A few days ago, Amazon announced the release of AutoGloun, a new toolkit that simplifies the creation of deep learning models with just a few lines of code. The release marks Amazon's entrance in the ultra-competitive Automated machine learning(AutoML) space which is becoming one of the hottest trends for enterprise machine learning platforms. With some many news around the AutoML ecosystem, sometimes it becomes hard to differentiate signal from noise. Today, I would like to explore some of the most innovative AutoML stacks in the market that don't receive that much publicity. AutoML is becoming one of the most popular topics in modern data science applications.
Automated machine learning(AutoML) is becoming one of the most popular topics in modern data science applications. Often, people see AutoML as a mechanism to use out-of-the-box machine learning models without the need of sophisticated data science knowledge. While theoretically, this argument makes sense the reality if a bit different. In the current stage of artificial intelligence(AI), most real world applications require some level of machine learning knowledge. The scenarios that you can solve with a vanilla API like the Watson Developer Cloud or Microsoft Cognitive Services are very basic and represent only a small percentage of the broader spectrum of machine learning scenarios.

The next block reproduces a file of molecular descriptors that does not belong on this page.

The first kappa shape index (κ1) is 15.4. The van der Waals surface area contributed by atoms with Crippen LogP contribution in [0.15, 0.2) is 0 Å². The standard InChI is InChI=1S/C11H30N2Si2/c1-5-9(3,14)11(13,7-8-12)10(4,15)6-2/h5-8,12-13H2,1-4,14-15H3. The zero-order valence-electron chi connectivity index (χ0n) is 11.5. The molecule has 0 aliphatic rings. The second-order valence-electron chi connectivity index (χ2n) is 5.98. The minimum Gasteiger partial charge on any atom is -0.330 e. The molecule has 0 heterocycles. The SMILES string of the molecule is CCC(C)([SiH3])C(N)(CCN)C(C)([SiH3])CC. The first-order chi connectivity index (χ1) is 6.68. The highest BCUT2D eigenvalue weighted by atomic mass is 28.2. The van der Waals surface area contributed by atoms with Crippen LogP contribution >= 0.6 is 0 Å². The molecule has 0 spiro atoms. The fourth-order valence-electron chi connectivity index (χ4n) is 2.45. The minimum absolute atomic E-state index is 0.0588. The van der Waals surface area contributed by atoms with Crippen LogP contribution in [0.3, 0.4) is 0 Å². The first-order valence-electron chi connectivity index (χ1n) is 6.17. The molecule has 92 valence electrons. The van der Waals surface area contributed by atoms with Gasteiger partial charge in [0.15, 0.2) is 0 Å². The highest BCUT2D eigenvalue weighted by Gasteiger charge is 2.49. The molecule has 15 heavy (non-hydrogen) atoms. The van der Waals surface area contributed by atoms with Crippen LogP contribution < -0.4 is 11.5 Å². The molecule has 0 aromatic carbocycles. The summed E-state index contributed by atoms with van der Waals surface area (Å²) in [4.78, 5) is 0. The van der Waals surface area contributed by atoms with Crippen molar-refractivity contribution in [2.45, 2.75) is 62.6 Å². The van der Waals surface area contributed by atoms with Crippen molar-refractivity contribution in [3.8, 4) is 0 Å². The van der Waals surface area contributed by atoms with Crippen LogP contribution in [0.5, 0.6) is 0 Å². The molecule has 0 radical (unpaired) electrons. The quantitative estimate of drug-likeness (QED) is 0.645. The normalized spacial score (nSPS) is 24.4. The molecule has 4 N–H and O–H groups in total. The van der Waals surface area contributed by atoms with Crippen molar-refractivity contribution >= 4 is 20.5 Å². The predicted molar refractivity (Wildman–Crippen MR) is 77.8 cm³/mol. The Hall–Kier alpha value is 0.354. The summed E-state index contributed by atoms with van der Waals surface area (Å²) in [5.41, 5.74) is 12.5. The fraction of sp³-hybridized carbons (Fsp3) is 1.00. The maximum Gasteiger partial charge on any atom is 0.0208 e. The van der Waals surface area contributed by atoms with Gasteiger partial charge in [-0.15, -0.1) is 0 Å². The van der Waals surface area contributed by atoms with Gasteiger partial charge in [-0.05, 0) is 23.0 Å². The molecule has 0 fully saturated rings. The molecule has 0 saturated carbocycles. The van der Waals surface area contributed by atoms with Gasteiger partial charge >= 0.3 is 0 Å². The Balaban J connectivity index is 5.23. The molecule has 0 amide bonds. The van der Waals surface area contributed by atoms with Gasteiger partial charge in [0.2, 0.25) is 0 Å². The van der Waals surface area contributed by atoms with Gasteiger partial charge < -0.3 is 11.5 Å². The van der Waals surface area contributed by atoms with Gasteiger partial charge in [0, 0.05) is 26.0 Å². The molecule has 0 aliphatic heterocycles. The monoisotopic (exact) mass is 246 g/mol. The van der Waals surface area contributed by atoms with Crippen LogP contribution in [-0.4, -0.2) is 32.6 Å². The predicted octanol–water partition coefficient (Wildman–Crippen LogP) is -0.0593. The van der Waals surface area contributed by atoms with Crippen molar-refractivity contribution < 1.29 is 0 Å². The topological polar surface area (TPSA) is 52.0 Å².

Data Science (DS) and Machine Learning (ML) are the spines of today's data-driven business decision-making. From a human viewpoint, ML often consists of multiple phases: from gathering requirements and datasets to deploying a model, and to support human decision-making--we refer to these stages together as DS/ML Lifecycle. There are also various personas in the DS/ML team and these personas must coordinate across the lifecycle: stakeholders set requirements, data scientists define a plan, and data engineers and ML engineers support with data cleaning and model building. Later, stakeholders verify the model, and domain experts use model inferences in decision making, and so on. Throughout the lifecycle, refinements may be performed at various stages, as needed. It is such a complex and time-consuming activity that there are not enough DS/ML professionals to fill the job demands, and as much as 80% of their time is spent on low-level activities such as tweaking data or trying out various algorithmic options and model tuning. These two challenges -- the dearth of data scientists, and time-consuming low-level activities -- have stimulated AI researchers and system builders to explore an automated solution for DS/ML work: Automated Data Science (AutoML). Several AutoML algorithms and systems have been built to automate the various stages of the DS/ML lifecycle. For example, the ETL (extract/transform/load) task has been applied to the data readiness, pre-processing & cleaning stage, and has attracted research attention.